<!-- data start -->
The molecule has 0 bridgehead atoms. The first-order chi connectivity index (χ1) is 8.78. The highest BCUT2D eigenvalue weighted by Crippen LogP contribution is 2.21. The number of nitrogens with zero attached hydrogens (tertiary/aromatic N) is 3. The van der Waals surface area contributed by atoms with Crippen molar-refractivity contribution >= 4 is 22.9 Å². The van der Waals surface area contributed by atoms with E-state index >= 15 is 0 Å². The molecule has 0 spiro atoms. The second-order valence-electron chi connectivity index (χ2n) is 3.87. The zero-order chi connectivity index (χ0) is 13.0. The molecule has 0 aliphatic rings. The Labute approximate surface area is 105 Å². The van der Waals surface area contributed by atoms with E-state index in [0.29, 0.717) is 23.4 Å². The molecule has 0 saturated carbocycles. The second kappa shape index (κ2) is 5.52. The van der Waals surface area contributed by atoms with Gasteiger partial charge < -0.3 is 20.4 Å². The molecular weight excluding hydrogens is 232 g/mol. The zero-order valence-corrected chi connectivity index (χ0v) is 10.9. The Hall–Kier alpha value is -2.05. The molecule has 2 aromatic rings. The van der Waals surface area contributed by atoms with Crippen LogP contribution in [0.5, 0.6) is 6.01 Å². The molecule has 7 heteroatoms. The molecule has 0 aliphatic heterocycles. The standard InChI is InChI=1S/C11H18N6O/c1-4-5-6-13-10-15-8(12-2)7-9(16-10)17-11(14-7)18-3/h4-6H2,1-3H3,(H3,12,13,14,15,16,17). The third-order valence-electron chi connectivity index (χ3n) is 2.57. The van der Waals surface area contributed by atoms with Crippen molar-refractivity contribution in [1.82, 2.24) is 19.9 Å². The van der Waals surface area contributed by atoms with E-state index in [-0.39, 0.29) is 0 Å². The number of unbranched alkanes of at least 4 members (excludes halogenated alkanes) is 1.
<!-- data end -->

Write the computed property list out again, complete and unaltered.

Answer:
The molecule has 0 bridgehead atoms. The first-order chi connectivity index (χ1) is 8.78. The highest BCUT2D eigenvalue weighted by Crippen LogP contribution is 2.21. The number of nitrogens with zero attached hydrogens (tertiary/aromatic N) is 3. The van der Waals surface area contributed by atoms with Crippen molar-refractivity contribution >= 4 is 22.9 Å². The van der Waals surface area contributed by atoms with E-state index >= 15 is 0 Å². The molecule has 0 spiro atoms. The second-order valence-electron chi connectivity index (χ2n) is 3.87. The zero-order chi connectivity index (χ0) is 13.0. The molecule has 0 aliphatic rings. The Labute approximate surface area is 105 Å². The van der Waals surface area contributed by atoms with E-state index in [0.29, 0.717) is 23.4 Å². The molecule has 0 saturated carbocycles. The second kappa shape index (κ2) is 5.52. The van der Waals surface area contributed by atoms with Gasteiger partial charge < -0.3 is 20.4 Å². The molecular weight excluding hydrogens is 232 g/mol. The zero-order valence-corrected chi connectivity index (χ0v) is 10.9. The Hall–Kier alpha value is -2.05. The molecule has 2 aromatic rings. The van der Waals surface area contributed by atoms with Crippen LogP contribution in [0.5, 0.6) is 6.01 Å². The molecule has 7 heteroatoms. The molecule has 0 aliphatic heterocycles. The standard InChI is InChI=1S/C11H18N6O/c1-4-5-6-13-10-15-8(12-2)7-9(16-10)17-11(14-7)18-3/h4-6H2,1-3H3,(H3,12,13,14,15,16,17). The third-order valence-electron chi connectivity index (χ3n) is 2.57. The van der Waals surface area contributed by atoms with Crippen molar-refractivity contribution in [1.82, 2.24) is 19.9 Å². The van der Waals surface area contributed by atoms with E-state index in [-0.39, 0.29) is 0 Å². The number of unbranched alkanes of at least 4 members (excludes halogenated alkanes) is 1.